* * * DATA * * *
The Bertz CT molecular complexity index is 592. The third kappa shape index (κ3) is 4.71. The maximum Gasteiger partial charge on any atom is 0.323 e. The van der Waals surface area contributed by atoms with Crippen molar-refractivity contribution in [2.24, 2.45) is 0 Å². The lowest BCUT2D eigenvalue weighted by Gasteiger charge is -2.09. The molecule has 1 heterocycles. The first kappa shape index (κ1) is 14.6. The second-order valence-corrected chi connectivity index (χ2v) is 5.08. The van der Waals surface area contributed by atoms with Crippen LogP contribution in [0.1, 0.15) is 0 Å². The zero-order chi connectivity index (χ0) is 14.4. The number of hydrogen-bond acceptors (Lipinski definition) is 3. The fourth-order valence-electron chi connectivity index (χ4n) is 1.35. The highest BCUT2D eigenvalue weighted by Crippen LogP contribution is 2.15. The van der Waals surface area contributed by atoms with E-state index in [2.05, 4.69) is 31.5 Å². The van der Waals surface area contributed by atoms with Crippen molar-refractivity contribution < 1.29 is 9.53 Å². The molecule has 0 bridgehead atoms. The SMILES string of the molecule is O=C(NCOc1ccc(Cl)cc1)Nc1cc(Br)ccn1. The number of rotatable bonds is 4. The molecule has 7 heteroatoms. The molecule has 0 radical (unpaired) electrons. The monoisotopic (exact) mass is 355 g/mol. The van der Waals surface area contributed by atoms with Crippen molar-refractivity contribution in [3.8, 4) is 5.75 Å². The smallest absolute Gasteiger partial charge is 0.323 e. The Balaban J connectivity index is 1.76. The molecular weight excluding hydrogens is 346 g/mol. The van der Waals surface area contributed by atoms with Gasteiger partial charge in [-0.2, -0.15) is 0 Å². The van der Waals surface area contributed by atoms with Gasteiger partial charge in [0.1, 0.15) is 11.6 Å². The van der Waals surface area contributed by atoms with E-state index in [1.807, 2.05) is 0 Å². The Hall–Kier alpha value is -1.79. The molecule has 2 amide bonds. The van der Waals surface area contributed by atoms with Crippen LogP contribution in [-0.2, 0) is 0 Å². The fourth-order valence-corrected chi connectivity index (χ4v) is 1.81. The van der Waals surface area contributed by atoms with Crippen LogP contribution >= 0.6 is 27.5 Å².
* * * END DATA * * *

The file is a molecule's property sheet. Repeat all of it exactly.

The Bertz CT molecular complexity index is 592. The third kappa shape index (κ3) is 4.71. The maximum Gasteiger partial charge on any atom is 0.323 e. The van der Waals surface area contributed by atoms with Crippen molar-refractivity contribution in [2.24, 2.45) is 0 Å². The lowest BCUT2D eigenvalue weighted by Gasteiger charge is -2.09. The molecule has 1 heterocycles. The first kappa shape index (κ1) is 14.6. The second-order valence-corrected chi connectivity index (χ2v) is 5.08. The van der Waals surface area contributed by atoms with Crippen LogP contribution in [0.1, 0.15) is 0 Å². The zero-order chi connectivity index (χ0) is 14.4. The number of hydrogen-bond acceptors (Lipinski definition) is 3. The fourth-order valence-electron chi connectivity index (χ4n) is 1.35. The highest BCUT2D eigenvalue weighted by Crippen LogP contribution is 2.15. The van der Waals surface area contributed by atoms with E-state index in [2.05, 4.69) is 31.5 Å². The van der Waals surface area contributed by atoms with Crippen molar-refractivity contribution < 1.29 is 9.53 Å². The molecule has 0 bridgehead atoms. The SMILES string of the molecule is O=C(NCOc1ccc(Cl)cc1)Nc1cc(Br)ccn1. The number of rotatable bonds is 4. The molecule has 7 heteroatoms. The molecule has 0 radical (unpaired) electrons. The monoisotopic (exact) mass is 355 g/mol. The van der Waals surface area contributed by atoms with Crippen molar-refractivity contribution in [3.8, 4) is 5.75 Å². The smallest absolute Gasteiger partial charge is 0.323 e. The Balaban J connectivity index is 1.76. The molecular weight excluding hydrogens is 346 g/mol. The van der Waals surface area contributed by atoms with Gasteiger partial charge in [-0.2, -0.15) is 0 Å². The van der Waals surface area contributed by atoms with Gasteiger partial charge in [0.1, 0.15) is 11.6 Å². The van der Waals surface area contributed by atoms with E-state index in [1.807, 2.05) is 0 Å². The Hall–Kier alpha value is -1.79. The molecule has 2 amide bonds. The van der Waals surface area contributed by atoms with Crippen LogP contribution in [-0.2, 0) is 0 Å². The fourth-order valence-corrected chi connectivity index (χ4v) is 1.81. The van der Waals surface area contributed by atoms with Crippen LogP contribution >= 0.6 is 27.5 Å².